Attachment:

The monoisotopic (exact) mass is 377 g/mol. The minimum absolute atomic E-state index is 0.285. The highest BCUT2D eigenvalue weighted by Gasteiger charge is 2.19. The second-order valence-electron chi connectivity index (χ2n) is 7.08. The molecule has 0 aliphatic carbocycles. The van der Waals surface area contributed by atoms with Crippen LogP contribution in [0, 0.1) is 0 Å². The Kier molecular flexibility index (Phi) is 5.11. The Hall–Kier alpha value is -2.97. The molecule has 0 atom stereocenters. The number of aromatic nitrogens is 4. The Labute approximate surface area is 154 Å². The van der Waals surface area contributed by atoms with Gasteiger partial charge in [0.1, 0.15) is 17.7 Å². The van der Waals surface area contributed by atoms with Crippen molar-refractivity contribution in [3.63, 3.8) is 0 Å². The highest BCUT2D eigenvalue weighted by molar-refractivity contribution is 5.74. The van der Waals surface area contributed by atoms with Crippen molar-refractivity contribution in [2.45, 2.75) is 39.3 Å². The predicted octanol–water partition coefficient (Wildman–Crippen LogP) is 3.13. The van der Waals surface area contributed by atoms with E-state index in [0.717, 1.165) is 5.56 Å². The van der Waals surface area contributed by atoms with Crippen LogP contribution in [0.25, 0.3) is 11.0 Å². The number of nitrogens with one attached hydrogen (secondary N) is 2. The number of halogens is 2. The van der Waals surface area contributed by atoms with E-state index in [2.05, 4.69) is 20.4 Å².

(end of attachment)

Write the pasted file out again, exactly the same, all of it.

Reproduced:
The monoisotopic (exact) mass is 377 g/mol. The minimum absolute atomic E-state index is 0.285. The highest BCUT2D eigenvalue weighted by Gasteiger charge is 2.19. The second-order valence-electron chi connectivity index (χ2n) is 7.08. The molecule has 0 aliphatic carbocycles. The van der Waals surface area contributed by atoms with Crippen LogP contribution in [0, 0.1) is 0 Å². The Kier molecular flexibility index (Phi) is 5.11. The Hall–Kier alpha value is -2.97. The molecule has 0 atom stereocenters. The number of aromatic nitrogens is 4. The Labute approximate surface area is 154 Å². The van der Waals surface area contributed by atoms with Gasteiger partial charge in [0.1, 0.15) is 17.7 Å². The van der Waals surface area contributed by atoms with Crippen molar-refractivity contribution in [3.63, 3.8) is 0 Å². The highest BCUT2D eigenvalue weighted by molar-refractivity contribution is 5.74. The van der Waals surface area contributed by atoms with Crippen molar-refractivity contribution in [2.45, 2.75) is 39.3 Å². The predicted octanol–water partition coefficient (Wildman–Crippen LogP) is 3.13. The van der Waals surface area contributed by atoms with E-state index in [0.717, 1.165) is 5.56 Å². The van der Waals surface area contributed by atoms with Crippen LogP contribution in [0.25, 0.3) is 11.0 Å². The number of nitrogens with one attached hydrogen (secondary N) is 2. The number of halogens is 2. The van der Waals surface area contributed by atoms with E-state index in [2.05, 4.69) is 20.4 Å².